by Omotara James

How do I love1see: enter this body?
Cradle it in gauze, like a third-
degree burn? My mother loves2see: applies pressure to or requires my fat
to be covered, specifically
the affected areas:
arms, belly, back, and thighs.
The darker the meat, the more
vulnerable to light. Her hands,
the first to sheathe and swaddle.
Her wrists, weaving the inaugural
spells. Her fingers, holding the spoon
I open my mouth to tell the story
of wound. Poem, I am lost inside you.
How do I begin, again? Wo counsels
to imagine the portal that leads home,
what it might look like. I think: sun.
I see: shadowy basement doorframe,
mandalas of mold and the ex-lover3see: usurper of truth
who said she loved4see: by comparison how her skin looked
against mine. Who devoured my dark
fruit like a worm. Who spews my light
silk, still. Can one ever undo a spell?
Part of my father believes
I might still be a doctor, a model,
or both. His foggy eyes aglitter with
the sparkle of an infinitely crushed
mirror. You see, he fancies himself
a sculptor. Tells me my proportions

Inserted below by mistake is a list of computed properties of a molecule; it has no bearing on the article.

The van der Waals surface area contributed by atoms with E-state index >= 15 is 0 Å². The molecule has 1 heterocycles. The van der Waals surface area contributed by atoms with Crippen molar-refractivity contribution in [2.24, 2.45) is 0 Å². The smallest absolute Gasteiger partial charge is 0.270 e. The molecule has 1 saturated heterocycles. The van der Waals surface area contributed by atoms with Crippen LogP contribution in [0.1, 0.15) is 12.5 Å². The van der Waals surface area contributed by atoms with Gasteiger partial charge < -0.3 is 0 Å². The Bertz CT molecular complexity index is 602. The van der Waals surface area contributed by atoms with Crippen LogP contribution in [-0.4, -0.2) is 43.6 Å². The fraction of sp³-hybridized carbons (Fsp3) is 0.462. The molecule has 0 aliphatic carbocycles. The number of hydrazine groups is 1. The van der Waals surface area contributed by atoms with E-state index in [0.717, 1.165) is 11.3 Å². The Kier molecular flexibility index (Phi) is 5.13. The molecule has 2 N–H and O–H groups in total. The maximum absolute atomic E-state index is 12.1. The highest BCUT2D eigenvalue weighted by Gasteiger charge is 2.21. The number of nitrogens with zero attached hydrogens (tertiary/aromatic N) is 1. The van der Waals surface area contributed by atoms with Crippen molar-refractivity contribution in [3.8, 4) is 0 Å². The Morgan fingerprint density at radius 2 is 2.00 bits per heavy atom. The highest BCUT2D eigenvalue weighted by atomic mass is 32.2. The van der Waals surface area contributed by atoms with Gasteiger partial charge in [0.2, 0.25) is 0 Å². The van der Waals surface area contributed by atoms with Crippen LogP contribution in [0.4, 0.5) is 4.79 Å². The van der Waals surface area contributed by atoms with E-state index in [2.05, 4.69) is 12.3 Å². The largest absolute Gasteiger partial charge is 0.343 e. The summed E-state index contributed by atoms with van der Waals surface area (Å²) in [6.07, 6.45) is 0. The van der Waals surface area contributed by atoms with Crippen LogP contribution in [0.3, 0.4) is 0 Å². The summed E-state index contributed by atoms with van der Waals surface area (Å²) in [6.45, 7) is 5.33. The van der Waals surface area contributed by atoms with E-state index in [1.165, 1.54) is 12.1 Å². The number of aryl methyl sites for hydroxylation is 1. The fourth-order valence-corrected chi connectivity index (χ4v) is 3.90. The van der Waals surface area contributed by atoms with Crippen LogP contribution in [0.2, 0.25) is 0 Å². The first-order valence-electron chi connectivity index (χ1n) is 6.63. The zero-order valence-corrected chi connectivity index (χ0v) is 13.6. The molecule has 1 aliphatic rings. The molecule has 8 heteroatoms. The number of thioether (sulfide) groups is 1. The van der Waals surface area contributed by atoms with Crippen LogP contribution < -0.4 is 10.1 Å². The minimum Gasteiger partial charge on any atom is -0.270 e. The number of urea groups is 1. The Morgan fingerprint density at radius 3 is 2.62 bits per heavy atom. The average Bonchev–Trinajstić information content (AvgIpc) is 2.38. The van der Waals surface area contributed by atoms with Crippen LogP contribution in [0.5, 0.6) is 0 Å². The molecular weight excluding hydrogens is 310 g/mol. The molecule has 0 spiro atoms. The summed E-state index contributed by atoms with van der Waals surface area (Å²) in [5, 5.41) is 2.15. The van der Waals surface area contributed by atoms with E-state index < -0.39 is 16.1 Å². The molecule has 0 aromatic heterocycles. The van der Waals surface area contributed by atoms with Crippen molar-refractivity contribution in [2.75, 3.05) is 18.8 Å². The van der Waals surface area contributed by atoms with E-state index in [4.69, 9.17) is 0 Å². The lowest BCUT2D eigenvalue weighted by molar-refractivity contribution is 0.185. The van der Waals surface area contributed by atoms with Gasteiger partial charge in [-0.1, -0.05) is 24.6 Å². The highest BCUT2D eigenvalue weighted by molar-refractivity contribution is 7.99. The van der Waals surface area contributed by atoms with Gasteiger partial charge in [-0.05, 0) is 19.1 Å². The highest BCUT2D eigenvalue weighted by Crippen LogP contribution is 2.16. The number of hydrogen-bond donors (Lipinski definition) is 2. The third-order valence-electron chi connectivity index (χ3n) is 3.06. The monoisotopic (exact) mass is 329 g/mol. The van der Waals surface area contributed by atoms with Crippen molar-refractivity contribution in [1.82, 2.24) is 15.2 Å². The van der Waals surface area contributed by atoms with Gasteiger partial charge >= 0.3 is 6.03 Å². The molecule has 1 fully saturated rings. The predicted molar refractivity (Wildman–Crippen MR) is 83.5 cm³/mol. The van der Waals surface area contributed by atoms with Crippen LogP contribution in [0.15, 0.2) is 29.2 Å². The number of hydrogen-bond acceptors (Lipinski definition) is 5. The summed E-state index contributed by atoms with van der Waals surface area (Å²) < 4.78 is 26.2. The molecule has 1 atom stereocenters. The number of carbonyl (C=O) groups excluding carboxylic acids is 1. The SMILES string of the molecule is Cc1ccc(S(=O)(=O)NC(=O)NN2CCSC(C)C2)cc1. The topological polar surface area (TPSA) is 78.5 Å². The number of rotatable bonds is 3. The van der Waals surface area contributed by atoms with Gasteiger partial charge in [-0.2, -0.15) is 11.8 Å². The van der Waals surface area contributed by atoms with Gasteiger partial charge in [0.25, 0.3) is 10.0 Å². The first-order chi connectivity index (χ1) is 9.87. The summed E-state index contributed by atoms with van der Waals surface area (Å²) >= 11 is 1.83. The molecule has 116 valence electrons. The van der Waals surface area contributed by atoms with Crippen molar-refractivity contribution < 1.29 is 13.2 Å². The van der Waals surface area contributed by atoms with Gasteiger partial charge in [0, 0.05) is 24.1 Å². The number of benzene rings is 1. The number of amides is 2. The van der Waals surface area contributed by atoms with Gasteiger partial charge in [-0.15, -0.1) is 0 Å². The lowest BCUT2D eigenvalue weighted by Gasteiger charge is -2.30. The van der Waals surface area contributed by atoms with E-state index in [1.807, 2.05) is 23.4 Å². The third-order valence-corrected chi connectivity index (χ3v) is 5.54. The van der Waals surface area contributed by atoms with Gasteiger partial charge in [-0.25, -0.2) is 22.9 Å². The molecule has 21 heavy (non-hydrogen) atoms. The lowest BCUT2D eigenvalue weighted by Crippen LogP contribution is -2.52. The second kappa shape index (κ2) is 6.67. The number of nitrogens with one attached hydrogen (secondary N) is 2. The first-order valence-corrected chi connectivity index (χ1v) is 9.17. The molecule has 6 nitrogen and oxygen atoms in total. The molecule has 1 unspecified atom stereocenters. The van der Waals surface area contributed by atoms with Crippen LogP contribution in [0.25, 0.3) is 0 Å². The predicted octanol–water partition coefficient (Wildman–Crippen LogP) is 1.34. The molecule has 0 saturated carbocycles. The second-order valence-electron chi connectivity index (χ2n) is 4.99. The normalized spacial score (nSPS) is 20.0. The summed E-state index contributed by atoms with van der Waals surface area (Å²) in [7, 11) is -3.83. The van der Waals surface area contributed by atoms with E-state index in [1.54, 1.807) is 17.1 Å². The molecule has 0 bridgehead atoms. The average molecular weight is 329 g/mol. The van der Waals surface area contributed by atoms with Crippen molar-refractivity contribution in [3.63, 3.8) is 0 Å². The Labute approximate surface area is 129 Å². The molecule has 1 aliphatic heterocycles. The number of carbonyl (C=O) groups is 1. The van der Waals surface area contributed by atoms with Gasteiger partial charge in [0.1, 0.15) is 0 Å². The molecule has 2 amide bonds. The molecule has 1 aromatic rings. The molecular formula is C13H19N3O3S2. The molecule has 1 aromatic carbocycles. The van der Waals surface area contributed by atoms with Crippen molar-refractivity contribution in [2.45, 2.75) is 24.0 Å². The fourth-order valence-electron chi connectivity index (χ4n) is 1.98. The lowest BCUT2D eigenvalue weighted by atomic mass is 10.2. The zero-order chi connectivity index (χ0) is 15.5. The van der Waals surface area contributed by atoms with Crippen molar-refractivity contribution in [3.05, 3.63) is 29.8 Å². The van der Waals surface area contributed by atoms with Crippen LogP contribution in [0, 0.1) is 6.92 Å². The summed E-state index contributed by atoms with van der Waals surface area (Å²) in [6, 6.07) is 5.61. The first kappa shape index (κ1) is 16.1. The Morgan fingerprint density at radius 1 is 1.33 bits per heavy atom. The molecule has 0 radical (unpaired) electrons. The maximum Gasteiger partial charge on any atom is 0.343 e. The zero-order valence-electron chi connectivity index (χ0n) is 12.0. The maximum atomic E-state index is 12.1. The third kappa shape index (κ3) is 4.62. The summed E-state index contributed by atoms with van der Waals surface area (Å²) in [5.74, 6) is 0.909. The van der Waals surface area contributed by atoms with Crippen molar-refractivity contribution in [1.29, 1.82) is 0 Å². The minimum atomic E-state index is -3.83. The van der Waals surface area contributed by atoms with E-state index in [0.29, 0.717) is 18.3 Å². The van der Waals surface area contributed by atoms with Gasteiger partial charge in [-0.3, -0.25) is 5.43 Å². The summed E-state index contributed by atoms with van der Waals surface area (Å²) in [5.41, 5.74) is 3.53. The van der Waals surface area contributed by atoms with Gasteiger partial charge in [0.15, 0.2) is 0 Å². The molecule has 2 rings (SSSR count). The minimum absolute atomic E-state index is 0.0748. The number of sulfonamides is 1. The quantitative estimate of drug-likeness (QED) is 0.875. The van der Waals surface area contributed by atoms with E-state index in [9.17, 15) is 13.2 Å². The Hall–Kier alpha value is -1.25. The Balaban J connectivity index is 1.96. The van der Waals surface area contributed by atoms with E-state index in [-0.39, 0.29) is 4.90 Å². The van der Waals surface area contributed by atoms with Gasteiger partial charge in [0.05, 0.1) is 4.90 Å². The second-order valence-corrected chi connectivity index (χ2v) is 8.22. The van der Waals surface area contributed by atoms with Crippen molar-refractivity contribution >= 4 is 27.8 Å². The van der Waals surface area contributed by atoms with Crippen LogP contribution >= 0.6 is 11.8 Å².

are perfect. Would love5see: imagine his triumph to see me
finally do it. Damn it. Love6see: honor myself
enough to lose—loosen what hangs
around my masterpiece. Gazing
across the whole of me, he grins,
“It is your time,” every time.

  1. see: enter
  2. see: applies pressure to or requires
  3. see: usurper of truth
  4. see: by comparison
  5. see: imagine his triumph
  6. see: honor

Omotara James is the author of the chapbook “Daughter Tongue,” selected by African Poetry Book Fund, in collaboration with Akashic Books, for the 2018 New Generation African Poets Box Set. Born in Britain, she is the daughter of Nigerian and Trinidadian immigrants. A former social worker, she has been awarded fellowships from Lambda Literary and Cave Canem Foundation. She is a recipient of the 2019 92Y Discovery Poetry Prize and the winner of the 2019 Bread Loaf Katharine Bakeless Nason Award in poetry.